People only pirate shit because they can. Not because they would have otherwise bought it. 90% of the games out there aren't worth buying, at least not for the exorbitant amount they want to charge for them. Ridiculous. Yes, rush a product out the door so it's fucking horrible and half-finished, and then charge for a complete product. How about this: FUCK YOU.  
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35. Re: PC Piracy and DRM Analysis Oct 1, 2011, 13:17 [VG]Reagle
 
I thought we could Torrent all PC software FOR FREE? I mean this is 2011.

I HOPE THESE MORONS GET FIRED FOR EVEN THINKING WE ARE GOING TO PAY FOR THEIR SHIT.

Only GABE NEWEL understands us.
 
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34. Re: PC Piracy and DRM Analysis Oct 1, 2011, 12:35 Bhruic
 
They share more than just a similar feel. They all follow the same formula, share most of the same weapons, vehicles, settings, enemies, etc, and they all play pretty much the same. The differences between each iteration of CoD is roughly equivalent to the differences between each iteration of Madden. In fact, CoD basically is the Madden of shooters.

So what? That still doesn't make them "the same game". You dislike the existence of CoD, which is fine, but that doesn't make it permissible to tell outright lies about it.

Except if they follow the standard F2P business model, they can just buy the unlocks if they want. The key is to offer players a choice: grind to unlock stuff or pay money to unlock them. As long as every unlockable is available through grinding, nobody will complain.

Uh, says you. There have been plenty of complaints about every game that has allowed people to buy stuff that was normally only available through what you call grinding. Hell, even TF2 had constant complaints about it on this very website, and it's considered one of the "good" ways of handling it.

I don't quite follow you

Right now a game like CoD costs $60. If they are going to give up that $60, and give the game away for free, they are going to want to get at least $60 from all the people playing it to make up for the loss of the cost of the game itself.

If you have 20 million people spending $60 on hats, gun skins, etc, over the course of a year, that generates more profit than selling 20 million copies of the game at $60 a pop because microtransactions are pure profit, whereas retail sales only offer about $20 in profit per sale.

Even assuming your number is correct, again, it's a matter of how many people are actually going to do that. Sure, some of the more dedicated CoD fans are likely to spend money on it, but are the more casuals? If 20 million people paid $60 to buy the game, vs only 1 million paying $60 for items in the game, they most certainly aren't going to come out ahead.

And that, of course, leaves aside the fact that they are almost guaranteed to combine the two. CoD for $60, and then the ability to purchase in-game items. Best of both worlds from their perspective.

much like Battlefield Play4Free

Sure, and we all have seen how successful (or more accurately unsuccessful) that's been.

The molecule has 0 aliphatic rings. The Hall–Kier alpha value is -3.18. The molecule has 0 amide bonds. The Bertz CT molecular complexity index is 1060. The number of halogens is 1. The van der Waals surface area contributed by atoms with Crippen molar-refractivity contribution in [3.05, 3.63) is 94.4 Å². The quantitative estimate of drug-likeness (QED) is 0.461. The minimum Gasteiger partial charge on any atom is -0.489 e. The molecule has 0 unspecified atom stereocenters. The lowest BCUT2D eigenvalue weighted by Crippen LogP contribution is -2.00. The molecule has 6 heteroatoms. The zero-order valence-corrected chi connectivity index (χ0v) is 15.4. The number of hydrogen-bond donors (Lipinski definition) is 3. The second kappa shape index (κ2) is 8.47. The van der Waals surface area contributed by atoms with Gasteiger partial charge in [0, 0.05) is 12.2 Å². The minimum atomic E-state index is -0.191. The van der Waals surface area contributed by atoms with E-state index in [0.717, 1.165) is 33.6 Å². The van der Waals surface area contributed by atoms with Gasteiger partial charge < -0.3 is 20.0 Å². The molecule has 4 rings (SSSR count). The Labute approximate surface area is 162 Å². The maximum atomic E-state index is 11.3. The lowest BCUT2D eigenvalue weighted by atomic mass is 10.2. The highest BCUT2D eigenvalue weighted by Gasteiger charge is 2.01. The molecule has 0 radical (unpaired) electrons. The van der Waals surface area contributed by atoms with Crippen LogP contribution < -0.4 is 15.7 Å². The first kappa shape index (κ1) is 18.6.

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33. Re: PC Piracy and DRM Analysis Oct 1, 2011, 12:18 StingingVelvet
 
Jerykk wrote on Oct 1, 2011, 04:03:
Except many millions more would play if there were no subscription fee at all. With that many players, the likelihood of people spending more than $10 a month on cosmetic items, XP boosts and unlockables rises exponentially. There's nothing really "supposed" about the subscription model being phased out. More and more formerly subscription-based games are going F2P and more and more upcoming games are being designed with F2P in mind.

Most of what you wrote didn't really address my core point, which is that I don't see massive success statements from F2P shooters yet. The biggest multiplayer shooters are CoD, Battlefield, Gears, Halo, Uncharted, etc... none of them are F2P except TF2. On the flipside a ton of MMOs and MOBA games are F2P and successful.

I am sure stuff like Battlefield Heroes makes money or else it would have been shut down, but is it really a lot of money? Is it really the kind of money that will entice them to replace the traditional model anytime soon? I don't see it yet.
 
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32. Re: PC Piracy and DRM Analysis Oct 1, 2011, 10:39 Creston
 
Blahman wrote on Oct 1, 2011, 04:09:
Creston wrote on Oct 1, 2011, 00:06:
As for all the figures: worthless. "Yeah, it's somewhere between 40 and 80 percent." Wow, way to nail it down there, buddy.

Creston

He forgot to mention there was a margin of error of 40%, so the actual range is 0 to 120%

He also probably got a nasty tweet from Cevat Yerli, who just KNOWS that 95% of all Crysis players were pirates.

Creston
 
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31. Re: PC Piracy and DRM Analysis Oct 1, 2011, 05:25 yuastnav
 
Cutter wrote on Sep 30, 2011, 20:56:
It's funny this comes up as I watched a brilliant show on CBC the other night, The Trouble With Experts - which you can watch online at that link. It is well worth the watch.

Seems that in several studies of 10-30 years by academics that almost all of these so-called experts are wrong over half to two-thirds of the time. They showed one experiement that The Economist did where they asked all the best financial minds and captains of industry to predict where the economy would be in 10 years and then they asked a bunnh of blue collar guys, like garbagemen and such, and 10 years later it turns out the blue collar guys were right and all the so-called experts were wrong.